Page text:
Prenatal, early life fructose intake associated with asthma
Lakiea S. Wright, M.D., from Boston Children's Hospital and Harvard Medical School, and colleagues used food frequency questionnaires to examine maternal pregnancy and child intake of sugar-sweetened beverages and total fructose in 1,068 mother-child pairs. The correlations of quartiles of maternal and child sugar-sweetened beverage, juice, and total fructose intake were assessed with child current asthma in mid-childhood (median age, 7.7 years).
Comparing quartile four with quartile one, the researchers found that increased odds of mid-childhood current asthma were associated with higher maternal pregnancy intake of sugar-sweetened beverages (odds ratio, 1.70 [95 percent confidence interval, 1.08 to 2.67]) and total fructose (odds ratio, 1.58 [95 percent confidence interval, 0.98 to 2.53]). Adjustments were made for prepregnancy body mass index and other covariates. There was a correlation between higher early childhood fructose intake with mid-childhood current asthma in models adjusted for maternal sugar-sweetened beverages (odds ratio, 1.79 [95 percent confidence interval, 1.07 to 2.97]) and after also adjusting for mid-childhood body mass index z-score (odds ratio, 1.77 [95 percent confidence interval, 1.06 to 2.95]).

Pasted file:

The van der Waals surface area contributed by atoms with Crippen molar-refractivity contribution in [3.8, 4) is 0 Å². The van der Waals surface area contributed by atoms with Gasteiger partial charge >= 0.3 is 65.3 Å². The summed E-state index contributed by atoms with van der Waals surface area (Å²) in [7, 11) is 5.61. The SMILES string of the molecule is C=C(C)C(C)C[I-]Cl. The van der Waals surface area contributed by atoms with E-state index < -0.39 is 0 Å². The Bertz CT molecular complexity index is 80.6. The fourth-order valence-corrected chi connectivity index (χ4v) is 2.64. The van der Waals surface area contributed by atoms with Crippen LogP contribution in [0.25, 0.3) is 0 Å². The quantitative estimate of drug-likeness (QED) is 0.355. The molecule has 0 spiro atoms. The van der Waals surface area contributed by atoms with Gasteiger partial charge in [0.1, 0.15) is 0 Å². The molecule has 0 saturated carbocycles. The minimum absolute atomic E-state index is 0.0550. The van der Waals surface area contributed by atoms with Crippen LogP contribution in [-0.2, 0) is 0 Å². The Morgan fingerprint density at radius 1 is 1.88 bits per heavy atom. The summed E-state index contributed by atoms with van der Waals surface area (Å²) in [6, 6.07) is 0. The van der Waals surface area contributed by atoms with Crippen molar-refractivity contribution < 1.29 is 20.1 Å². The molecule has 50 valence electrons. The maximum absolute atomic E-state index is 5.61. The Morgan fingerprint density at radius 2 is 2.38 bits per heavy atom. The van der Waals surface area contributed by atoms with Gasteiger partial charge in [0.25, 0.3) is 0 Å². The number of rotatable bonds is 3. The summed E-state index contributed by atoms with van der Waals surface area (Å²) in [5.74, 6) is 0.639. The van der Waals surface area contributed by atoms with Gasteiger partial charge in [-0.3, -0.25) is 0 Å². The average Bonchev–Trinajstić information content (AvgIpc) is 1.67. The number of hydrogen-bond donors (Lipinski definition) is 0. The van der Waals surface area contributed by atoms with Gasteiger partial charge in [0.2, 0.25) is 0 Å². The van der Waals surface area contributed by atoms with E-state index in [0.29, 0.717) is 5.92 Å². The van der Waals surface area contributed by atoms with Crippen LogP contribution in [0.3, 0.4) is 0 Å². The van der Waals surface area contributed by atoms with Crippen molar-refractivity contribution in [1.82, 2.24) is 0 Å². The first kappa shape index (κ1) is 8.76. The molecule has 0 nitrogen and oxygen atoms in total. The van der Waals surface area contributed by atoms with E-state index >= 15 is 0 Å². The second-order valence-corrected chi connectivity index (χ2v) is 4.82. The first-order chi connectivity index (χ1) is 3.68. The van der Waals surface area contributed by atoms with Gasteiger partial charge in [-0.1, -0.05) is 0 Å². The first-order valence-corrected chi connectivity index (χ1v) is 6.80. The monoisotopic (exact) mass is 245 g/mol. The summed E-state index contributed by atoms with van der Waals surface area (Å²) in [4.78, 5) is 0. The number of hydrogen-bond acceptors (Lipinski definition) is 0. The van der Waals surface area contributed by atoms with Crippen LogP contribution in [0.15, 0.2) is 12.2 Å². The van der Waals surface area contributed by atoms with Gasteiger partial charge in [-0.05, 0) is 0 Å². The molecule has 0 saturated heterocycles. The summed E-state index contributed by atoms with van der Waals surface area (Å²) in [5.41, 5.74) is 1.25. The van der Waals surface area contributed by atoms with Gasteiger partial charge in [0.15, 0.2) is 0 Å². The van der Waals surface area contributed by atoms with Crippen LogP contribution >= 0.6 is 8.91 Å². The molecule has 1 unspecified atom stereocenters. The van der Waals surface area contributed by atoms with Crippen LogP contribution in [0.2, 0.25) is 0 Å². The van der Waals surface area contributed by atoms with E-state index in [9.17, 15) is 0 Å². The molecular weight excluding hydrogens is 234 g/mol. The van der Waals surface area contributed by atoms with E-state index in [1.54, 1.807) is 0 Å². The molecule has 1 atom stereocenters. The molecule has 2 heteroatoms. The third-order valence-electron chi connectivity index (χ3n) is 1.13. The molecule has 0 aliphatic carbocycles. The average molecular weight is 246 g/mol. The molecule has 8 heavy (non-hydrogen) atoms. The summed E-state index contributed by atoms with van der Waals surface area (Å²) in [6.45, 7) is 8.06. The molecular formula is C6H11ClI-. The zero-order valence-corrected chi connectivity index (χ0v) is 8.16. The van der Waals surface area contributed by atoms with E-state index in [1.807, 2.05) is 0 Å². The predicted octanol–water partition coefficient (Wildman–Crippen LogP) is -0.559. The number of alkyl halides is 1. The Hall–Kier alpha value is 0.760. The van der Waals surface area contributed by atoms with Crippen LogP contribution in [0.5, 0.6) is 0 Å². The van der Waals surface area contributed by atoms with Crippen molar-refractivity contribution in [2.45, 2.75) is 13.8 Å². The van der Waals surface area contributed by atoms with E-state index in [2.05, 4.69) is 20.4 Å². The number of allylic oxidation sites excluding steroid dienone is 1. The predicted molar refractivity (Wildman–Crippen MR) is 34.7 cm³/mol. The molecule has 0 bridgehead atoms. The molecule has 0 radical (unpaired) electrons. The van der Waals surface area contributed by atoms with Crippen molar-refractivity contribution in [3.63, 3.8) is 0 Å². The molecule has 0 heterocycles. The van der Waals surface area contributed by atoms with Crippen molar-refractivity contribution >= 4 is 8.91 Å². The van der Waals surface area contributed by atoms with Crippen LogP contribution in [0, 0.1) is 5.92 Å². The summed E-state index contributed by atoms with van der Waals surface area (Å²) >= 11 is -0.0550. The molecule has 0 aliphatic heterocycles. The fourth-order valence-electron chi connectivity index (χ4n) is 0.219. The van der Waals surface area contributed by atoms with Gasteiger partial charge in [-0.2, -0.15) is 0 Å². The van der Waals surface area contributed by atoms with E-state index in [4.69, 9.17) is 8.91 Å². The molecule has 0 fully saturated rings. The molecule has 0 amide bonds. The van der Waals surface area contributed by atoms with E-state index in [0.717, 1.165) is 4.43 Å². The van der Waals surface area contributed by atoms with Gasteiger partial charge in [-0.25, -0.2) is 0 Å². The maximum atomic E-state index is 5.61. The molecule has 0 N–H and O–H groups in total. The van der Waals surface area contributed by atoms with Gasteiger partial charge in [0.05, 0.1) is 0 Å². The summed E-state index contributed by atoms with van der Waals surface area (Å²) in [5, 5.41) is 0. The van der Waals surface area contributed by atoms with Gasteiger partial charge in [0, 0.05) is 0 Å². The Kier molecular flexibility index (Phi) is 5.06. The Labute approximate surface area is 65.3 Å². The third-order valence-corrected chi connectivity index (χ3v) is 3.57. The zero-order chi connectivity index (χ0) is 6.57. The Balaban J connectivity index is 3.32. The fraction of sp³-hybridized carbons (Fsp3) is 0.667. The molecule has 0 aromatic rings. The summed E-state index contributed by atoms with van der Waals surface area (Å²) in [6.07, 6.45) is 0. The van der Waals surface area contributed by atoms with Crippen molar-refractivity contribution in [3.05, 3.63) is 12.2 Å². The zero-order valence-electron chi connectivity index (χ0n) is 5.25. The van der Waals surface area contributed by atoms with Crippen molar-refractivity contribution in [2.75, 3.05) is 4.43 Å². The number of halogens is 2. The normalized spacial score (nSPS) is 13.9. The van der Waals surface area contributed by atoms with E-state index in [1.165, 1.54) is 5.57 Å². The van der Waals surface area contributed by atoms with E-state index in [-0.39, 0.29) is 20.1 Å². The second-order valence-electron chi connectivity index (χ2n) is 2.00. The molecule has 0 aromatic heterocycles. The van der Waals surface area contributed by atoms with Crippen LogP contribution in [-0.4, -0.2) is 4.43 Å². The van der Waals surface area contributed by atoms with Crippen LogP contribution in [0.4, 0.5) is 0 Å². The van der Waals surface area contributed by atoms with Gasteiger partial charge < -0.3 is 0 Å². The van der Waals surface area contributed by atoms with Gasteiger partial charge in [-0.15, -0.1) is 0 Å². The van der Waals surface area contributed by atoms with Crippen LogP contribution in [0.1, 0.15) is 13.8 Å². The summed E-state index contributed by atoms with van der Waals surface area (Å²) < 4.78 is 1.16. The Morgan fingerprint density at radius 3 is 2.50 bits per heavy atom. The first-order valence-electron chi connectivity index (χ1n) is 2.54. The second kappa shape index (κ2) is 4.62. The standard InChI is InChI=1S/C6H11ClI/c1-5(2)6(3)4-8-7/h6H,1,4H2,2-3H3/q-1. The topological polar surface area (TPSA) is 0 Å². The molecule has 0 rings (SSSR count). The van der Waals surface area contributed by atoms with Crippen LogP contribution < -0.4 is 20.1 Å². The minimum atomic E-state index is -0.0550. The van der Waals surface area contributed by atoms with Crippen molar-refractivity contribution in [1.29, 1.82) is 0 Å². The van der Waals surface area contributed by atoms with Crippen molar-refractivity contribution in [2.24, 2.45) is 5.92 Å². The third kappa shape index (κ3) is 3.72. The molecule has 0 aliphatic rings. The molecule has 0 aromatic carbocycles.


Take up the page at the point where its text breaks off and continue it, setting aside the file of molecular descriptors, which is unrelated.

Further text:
"Higher sugar-sweetened beverage and fructose intake during pregnancy and in early childhood was associated with childhood asthma development independent of adiposity," the authors write.
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